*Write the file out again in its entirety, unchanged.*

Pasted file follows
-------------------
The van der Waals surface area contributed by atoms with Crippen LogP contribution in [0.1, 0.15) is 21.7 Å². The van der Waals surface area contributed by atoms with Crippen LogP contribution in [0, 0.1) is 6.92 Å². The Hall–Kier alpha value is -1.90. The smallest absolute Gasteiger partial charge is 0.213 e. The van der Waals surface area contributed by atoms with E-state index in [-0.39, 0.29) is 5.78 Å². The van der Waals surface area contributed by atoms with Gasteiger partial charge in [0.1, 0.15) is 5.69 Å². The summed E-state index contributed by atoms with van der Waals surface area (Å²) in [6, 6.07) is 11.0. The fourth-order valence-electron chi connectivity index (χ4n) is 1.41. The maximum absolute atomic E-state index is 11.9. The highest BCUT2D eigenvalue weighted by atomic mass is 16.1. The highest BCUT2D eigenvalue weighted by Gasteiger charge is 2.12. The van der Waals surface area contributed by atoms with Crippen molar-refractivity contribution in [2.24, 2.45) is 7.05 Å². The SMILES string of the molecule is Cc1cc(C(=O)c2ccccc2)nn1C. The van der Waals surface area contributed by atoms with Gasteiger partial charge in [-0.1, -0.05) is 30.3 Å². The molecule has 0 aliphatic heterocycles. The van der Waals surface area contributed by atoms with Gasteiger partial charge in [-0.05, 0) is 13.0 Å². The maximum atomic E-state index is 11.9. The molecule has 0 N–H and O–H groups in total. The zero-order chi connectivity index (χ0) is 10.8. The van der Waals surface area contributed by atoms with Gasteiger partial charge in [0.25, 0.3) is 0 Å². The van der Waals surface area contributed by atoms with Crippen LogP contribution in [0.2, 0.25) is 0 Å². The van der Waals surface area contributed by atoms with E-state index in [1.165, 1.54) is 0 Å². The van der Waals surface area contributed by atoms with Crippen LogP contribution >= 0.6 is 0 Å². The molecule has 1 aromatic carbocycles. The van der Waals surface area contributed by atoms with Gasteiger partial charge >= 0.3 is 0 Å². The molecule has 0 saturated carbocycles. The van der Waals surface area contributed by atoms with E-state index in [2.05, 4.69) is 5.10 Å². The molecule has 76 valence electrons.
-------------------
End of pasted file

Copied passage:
The van der Waals surface area contributed by atoms with Crippen LogP contribution in [0.1, 0.15) is 21.7 Å². The van der Waals surface area contributed by atoms with Crippen LogP contribution in [0, 0.1) is 6.92 Å². The Hall–Kier alpha value is -1.90. The smallest absolute Gasteiger partial charge is 0.213 e. The van der Waals surface area contributed by atoms with E-state index in [-0.39, 0.29) is 5.78 Å². The van der Waals surface area contributed by atoms with Gasteiger partial charge in [0.1, 0.15) is 5.69 Å². The summed E-state index contributed by atoms with van der Waals surface area (Å²) in [6, 6.07) is 11.0. The fourth-order valence-electron chi connectivity index (χ4n) is 1.41. The maximum absolute atomic E-state index is 11.9. The highest BCUT2D eigenvalue weighted by atomic mass is 16.1. The highest BCUT2D eigenvalue weighted by Gasteiger charge is 2.12. The van der Waals surface area contributed by atoms with Crippen molar-refractivity contribution in [2.24, 2.45) is 7.05 Å². The SMILES string of the molecule is Cc1cc(C(=O)c2ccccc2)nn1C. The van der Waals surface area contributed by atoms with Gasteiger partial charge in [-0.1, -0.05) is 30.3 Å². The molecule has 0 aliphatic heterocycles. The van der Waals surface area contributed by atoms with Gasteiger partial charge in [-0.05, 0) is 13.0 Å². The maximum atomic E-state index is 11.9. The molecule has 0 N–H and O–H groups in total. The zero-order chi connectivity index (χ0) is 10.8. The van der Waals surface area contributed by atoms with Gasteiger partial charge in [0.25, 0.3) is 0 Å². The van der Waals surface area contributed by atoms with Crippen LogP contribution in [0.2, 0.25) is 0 Å². The van der Waals surface area contributed by atoms with E-state index in [1.165, 1.54) is 0 Å². The van der Waals surface area contributed by atoms with Crippen LogP contribution >= 0.6 is 0 Å². The molecule has 1 aromatic carbocycles. The van der Waals surface area contributed by atoms with Gasteiger partial charge >= 0.3 is 0 Å². The molecule has 0 saturated carbocycles. The van der Waals surface area contributed by atoms with E-state index in [2.05, 4.69) is 5.10 Å². The molecule has 76 valence electrons.